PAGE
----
Fifty-eight years are a terrible thing to waste. Next week is another birthday. Rather than turning them into narcissistic celebrations, birthdays provide a baseline for pondering the meaning of it all. The goal of this post is to avoid another insufferable and pretentious soliloquy bragging about one’s accomplishments. These words are targeted toward helping readers and maybe even changing their lives.
Birthdays make you think, and this one’s no different. As that old dead Greek guy said, The unexamined life is not worth living.
The point of aging is learning from past mistakes, figuring out what’s important, and passing this knowledge along. No need to make things more complicated than that.
Almost six decades of living provide heaps of raw material.
Here are some tips learned the hard way.
- Embrace impermanence. Clinging is the root of all suffering. Everything changes, and there’s nothing you can do about it.
- Happiness is overrated. Make Contentment your North Star. Temporary Dopamine rushes feel great but don’t last. Aim to avoid drama and toxicity. Equanimity is a superior goal.
- Neutral doesn’t exist; you’re either going backward or forwards.
- Breathe through your nose. Mouth breathing is the source of numerous ailments.
- Plant more flowers and vegetables and less grass.
- Give up multitasking. Take extended breaks from your phone.
- Don’t sit for more than 30 minutes at a time.
- Hear people out and give them the benefit of the doubt before jumping to conclusions.
- Read books. Paper ones. Stop reading books that don’t interest you and reread the ones that do.
- Try eating 5-8 servings of fruit and vegetables daily.
- Go to bed at roughly the same time each night and rise similarly.
- Don’t take things personally. Your ego’s obligations don’t include creating happiness.
- Abandon concerning yourself with what people think of you. Most of the time, they’re just thinking about themselves and won’t notice that stain on your clothes. Approval seeking doesn’t end well.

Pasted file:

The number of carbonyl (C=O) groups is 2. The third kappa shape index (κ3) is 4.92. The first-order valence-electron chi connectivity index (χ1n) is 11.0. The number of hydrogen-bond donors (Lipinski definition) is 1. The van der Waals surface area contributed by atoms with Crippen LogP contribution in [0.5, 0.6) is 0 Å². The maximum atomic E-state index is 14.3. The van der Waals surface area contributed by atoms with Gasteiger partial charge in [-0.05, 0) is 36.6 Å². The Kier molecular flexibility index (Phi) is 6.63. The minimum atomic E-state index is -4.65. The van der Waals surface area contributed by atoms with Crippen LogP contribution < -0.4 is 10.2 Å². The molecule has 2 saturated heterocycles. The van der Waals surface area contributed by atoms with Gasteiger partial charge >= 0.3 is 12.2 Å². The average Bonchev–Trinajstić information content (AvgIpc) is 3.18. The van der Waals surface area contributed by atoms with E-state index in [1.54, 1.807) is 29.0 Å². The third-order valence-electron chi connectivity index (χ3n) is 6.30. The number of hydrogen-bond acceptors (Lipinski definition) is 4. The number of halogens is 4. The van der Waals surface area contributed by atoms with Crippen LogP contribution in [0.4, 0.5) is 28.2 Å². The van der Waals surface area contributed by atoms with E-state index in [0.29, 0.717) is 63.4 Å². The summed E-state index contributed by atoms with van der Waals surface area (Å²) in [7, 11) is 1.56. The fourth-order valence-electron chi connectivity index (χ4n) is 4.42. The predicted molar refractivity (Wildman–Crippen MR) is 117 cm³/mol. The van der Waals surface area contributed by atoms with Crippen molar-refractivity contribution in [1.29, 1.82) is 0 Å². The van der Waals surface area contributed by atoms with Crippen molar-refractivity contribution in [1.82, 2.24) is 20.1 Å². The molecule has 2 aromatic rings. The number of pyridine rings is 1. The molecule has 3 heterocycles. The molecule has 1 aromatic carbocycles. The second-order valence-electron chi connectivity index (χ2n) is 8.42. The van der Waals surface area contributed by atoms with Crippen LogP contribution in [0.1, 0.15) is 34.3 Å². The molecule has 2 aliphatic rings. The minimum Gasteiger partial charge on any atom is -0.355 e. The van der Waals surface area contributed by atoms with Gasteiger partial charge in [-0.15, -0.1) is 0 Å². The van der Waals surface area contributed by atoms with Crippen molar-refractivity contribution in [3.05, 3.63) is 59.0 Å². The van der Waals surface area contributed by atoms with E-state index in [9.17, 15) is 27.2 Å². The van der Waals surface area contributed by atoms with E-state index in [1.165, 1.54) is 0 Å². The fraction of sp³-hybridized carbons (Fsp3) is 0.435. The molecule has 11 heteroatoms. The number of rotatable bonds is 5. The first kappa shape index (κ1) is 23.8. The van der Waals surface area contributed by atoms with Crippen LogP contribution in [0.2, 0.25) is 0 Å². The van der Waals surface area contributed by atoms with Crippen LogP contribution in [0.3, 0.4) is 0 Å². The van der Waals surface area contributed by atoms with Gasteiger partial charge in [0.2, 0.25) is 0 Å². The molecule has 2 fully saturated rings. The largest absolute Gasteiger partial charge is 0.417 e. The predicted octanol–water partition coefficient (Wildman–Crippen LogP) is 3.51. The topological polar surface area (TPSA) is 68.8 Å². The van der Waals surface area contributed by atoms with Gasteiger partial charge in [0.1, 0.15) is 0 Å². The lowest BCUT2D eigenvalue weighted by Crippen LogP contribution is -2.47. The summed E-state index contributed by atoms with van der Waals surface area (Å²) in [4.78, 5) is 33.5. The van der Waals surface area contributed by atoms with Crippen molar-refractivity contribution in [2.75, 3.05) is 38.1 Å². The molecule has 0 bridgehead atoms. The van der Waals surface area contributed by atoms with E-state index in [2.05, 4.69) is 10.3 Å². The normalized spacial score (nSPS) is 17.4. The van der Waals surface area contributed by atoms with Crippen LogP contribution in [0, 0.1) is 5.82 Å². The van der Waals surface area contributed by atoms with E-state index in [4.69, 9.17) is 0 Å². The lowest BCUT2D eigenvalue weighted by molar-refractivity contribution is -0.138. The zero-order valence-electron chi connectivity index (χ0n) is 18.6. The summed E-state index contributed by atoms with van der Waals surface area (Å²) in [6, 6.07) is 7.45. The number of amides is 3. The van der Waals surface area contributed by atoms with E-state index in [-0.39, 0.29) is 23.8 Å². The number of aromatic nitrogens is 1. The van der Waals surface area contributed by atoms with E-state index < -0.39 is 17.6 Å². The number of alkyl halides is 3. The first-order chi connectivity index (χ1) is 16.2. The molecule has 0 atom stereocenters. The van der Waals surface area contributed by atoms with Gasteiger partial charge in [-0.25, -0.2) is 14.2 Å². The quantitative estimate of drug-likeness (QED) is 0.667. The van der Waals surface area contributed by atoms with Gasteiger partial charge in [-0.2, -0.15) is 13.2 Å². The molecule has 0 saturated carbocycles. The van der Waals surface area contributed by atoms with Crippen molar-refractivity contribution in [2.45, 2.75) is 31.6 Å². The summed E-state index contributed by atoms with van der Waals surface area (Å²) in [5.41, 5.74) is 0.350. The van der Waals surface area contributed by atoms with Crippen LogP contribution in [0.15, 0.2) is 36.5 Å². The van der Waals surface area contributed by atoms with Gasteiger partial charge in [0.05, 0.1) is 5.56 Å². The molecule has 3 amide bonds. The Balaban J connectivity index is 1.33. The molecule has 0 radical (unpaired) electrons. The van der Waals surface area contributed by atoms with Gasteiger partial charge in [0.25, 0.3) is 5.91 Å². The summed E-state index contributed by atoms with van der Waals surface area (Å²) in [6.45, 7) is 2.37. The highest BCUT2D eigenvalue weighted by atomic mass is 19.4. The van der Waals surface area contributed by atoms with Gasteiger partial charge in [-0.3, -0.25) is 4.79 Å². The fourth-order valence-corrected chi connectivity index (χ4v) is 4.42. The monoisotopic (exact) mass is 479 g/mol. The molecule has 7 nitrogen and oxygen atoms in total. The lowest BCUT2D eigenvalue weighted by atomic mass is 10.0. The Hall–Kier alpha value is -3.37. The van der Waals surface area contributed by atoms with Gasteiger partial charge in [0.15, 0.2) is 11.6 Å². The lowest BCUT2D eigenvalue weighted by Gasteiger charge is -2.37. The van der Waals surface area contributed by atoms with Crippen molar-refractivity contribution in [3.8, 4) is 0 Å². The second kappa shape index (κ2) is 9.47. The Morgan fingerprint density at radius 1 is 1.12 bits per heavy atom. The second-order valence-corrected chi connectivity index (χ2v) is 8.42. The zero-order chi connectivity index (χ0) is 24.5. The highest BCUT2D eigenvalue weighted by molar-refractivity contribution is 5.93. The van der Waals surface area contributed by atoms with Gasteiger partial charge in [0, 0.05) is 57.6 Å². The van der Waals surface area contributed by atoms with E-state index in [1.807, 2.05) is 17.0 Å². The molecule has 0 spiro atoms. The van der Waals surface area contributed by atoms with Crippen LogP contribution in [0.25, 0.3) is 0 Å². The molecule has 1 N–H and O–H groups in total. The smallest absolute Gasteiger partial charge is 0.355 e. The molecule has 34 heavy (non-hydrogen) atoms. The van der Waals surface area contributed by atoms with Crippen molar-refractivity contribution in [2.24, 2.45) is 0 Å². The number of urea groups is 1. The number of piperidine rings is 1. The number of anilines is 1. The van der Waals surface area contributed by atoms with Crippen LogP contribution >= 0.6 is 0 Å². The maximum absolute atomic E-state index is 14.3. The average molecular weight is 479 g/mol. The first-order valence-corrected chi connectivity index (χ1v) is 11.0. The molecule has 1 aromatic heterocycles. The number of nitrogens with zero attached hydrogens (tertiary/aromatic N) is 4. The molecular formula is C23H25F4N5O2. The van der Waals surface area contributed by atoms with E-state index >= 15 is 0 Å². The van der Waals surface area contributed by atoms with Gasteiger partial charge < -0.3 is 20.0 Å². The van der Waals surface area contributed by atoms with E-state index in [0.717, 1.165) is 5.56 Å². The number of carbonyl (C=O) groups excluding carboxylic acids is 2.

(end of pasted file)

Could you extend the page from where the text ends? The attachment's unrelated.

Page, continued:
- Cease answering work emails after hours, on the weekends, or during vacation.
- Limit sugar and alcohol consumption. Your future self will thank you later.
- Money’s purpose is to bring joy to others and fund contentment. Possesions are a front-row seat to a never-ending trip on the hedonic treadmill.
- Give at least one sincere compliment every day. The only thing people remember about you is how you made them feel.
- It Does exist if it’s not on Instagram. Your real identity is more important than your social media profile.
- Politicians, sports figures, and celebrities couldn’t give a crap about you. Stop caring so much about them.
- Try to go for a daily 45-minute nature walk. Make sure you wave or say hi to strangers along the way.
- Set a good example for your kids. They’ll remember what you do, not what you say.
- Surround yourself with good people. You are who you hang around. The most crucial ingredient for a happy life is a happy marriage.
- If Only are the two worst words in the English language. Whenever possible, don’t wait.
- Money can keep you from being miserable but not necessarily make you happy.
- Work on being present. The past and future are only passing thoughts in our minds.
- Never underestimate luck’s role. You have ZERO control over where/when you’re born and your parent’s identity.
- Lifelong learning is the antidote to dissatisfaction.
- Don’t shame people. It makes them dig in deeper.
- Habituation is wealth’s enemy. Stop looking at what you don’t have. Replace Keeping up with the Joneses with gratitude.
- Invest in passive index funds. The only exception is if you have an edge. Spoiler Alert – You Don’t.
- Cut back on worrying. Understand it’s a feeble attempt at controlling an uncontrollable future.
- Comparison is the enemy of happiness. Compete with yourself, not others.
- Tribalism makes the world smaller and meaner. Open your mind to new viewpoints.
- Learn to say I don’t know – a lot.
- Show compassion to your family and friends. STOP having an opinion about everything.
- Avoid taking yourself so seriously. If pediatric cancer workers and front-line soldiers can find time to make jokes, so can you.
- Ponder death often. It forces you to live your life.
- Like investing strategies, find a life philosophy and stick to it through thick and thin. Turning to the daily media’s parade of carnage for refuge isn’t the answer.
- Ignore the iron laws of compounding at your peril. Compound your wealth, health, and emotional well-being.
- We’re all addicted to something. Try making yours healthy instead of destructive to yourself and those around you.
- Mind your mind. Meditation, breathing exercises, and prayer all fit the bill.
A NY Giants defensive coach, Bryan Cox, sums it up when asked how his fiery personality evolved over the years.
It’s different than what I’m used to. You know what, I would say this: if I was at my age now, at 54, and I thought like the younger Bryan Cox, I’d be an old fool.